“Welcome, winter. Your late dawns and chilled breath make me lazy, but I love you nonetheless.” – Terri Guillemets
Tell me who doesn’t love winters? Well most of us do and I can surely vouch for that as I can’t think of any explicable reason why not to. I mean, the weather’s a much-awaited respite from the sweaty hot months that predominate our country. Despite pollution, seeming to be at it’s peak during this season, we’re willing to ignore and sacrifice that much, in order to embrace the winter with full gusto aren’t we!
Winters are reminiscent of flamboyant weddings, strolling around in the open air any time of day without fearing sunstroke or evoking perspiration, excursions to various fairs/exhibitions, slapping on those luscious heavy-duty creams, smoky barbeques and fun-filled picnics, eat to your heart’s content (especially Mum’s Gajar ka Halwa) knowing that your layers will do their best at camouflaging any tell-tale signs, sipping on steamy hot chocolate and most of all the sheer enjoyment of dressing up in almost anything, any texture and any colour.
So whilst we look forward to donning those boots, fuzzy mitts, fluffy scarves, trendy hats and awesome jackets, we can’t disregard what to look forward to on those days when Indian outfits are the attire of the day! I’ve come across many people who prefer freezing to death when wearing Indian clothes in winters as they feel they can’t wear the usual suspects in winter clothing, fearing they will end up looking outlandish. This is a myth! If styled correctly, you can jazz up any ethnic apparel with the right winter ammunition. Read on to learn some trends on styling winter wear with Indian outfits.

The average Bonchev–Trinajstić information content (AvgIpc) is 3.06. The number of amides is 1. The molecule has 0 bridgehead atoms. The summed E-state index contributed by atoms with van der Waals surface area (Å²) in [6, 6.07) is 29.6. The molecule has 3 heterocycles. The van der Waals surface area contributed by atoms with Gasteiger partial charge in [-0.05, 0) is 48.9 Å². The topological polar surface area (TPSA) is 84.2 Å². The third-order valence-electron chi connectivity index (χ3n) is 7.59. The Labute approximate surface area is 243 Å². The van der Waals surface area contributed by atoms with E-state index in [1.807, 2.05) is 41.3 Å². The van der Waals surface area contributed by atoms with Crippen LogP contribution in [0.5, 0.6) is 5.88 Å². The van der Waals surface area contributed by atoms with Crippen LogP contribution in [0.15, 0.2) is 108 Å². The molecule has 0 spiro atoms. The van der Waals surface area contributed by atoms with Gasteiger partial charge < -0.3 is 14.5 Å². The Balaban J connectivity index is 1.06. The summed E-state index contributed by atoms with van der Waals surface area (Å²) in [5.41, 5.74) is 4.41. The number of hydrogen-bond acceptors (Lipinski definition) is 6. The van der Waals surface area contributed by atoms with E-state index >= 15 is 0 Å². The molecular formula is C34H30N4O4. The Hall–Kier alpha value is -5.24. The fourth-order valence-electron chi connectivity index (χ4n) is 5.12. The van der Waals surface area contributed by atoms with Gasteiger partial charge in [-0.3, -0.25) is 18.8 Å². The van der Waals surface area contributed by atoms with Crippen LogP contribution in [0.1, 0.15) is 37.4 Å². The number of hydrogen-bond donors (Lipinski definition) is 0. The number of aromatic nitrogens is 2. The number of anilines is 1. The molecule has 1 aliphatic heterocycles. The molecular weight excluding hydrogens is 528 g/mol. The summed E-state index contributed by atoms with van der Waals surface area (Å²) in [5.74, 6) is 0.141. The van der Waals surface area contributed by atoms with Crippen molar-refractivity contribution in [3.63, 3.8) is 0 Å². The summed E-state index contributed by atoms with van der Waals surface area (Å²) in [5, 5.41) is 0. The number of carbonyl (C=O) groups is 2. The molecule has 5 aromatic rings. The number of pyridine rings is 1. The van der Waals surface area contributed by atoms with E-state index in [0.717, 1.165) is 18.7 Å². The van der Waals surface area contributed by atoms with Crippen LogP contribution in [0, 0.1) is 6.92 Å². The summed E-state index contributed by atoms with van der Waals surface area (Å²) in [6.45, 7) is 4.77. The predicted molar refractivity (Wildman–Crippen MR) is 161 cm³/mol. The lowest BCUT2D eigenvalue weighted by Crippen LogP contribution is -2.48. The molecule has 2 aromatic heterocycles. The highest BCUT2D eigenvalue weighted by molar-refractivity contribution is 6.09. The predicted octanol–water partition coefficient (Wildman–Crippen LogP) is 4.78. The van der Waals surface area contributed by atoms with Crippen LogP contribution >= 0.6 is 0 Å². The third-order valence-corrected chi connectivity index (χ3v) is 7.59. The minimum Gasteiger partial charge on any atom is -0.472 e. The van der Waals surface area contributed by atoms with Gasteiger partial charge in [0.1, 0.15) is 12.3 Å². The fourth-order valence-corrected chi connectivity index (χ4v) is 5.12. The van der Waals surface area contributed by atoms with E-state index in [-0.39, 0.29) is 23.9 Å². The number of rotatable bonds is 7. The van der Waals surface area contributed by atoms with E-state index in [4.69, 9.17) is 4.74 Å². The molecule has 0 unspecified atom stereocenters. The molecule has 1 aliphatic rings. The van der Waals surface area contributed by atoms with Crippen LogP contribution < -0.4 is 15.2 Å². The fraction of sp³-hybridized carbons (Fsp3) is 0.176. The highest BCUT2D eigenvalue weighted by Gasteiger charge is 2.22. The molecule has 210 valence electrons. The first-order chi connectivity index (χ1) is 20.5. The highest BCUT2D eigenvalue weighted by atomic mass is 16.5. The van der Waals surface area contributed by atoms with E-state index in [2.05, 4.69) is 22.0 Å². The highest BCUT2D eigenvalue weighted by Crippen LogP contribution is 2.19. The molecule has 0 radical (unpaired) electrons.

Let’s say you need to wear a saree, lehenga or suit to a function or anywhere you want to, and all you can rack your brains with is a shawl or a cardigan. Wrong. A saree, being such a versatile piece of clothing, when paired with the right winter clothes can create a stunning and chic ensemble. Similarly a lehenga or an anarkali for instance can be absolutely transformed by fusing with winter wear, without looking hideous. Here’s how:
1. Short jacket/Blazer
Instead of the usual blouse, try wearing a waist length jacket that obviously goes well with the saree, anarkali or lehenga. I’m not saying a denim jacket here, but when paired with let’s say a contrasting or similar coloured jacket in velvet or silk, it can keep you warm and look oh-so stylish. The jacket can be a Nehru jacket or any style you fancy. Even a black formal blazer with some detailing would work too and this looks equally good with Indian suits. If you don’t want to stich a jacket just for pairing with Indian wear, then by all means pin a lovely broach to your western blazer to add that splash of glam. It will tie the whole outfit together.
2. Floor length jacket
If you’re feeling a bit daring and out of your usual league, try teaming your saree or chosen item of Indian wear with a floor length interesting jacket and if done well, looks ace. It definitely gives a boring saree a red carpet appeal and is a hot favourite look of mine! Ensure that the jacket has some detailing whilst keeping your saree/lehenga minimalistic, so that the jacket is your statement piece; as too much going on everywhere would go terribly wrong. Also, whilst retaining your style quotient, keep in mind the material of the jacket so it keeps you warm too and isn’t too flimsy. Lining the brocade or velvet jacket with fleece padding is an option and I’m sure you can get your tailor to do the honours.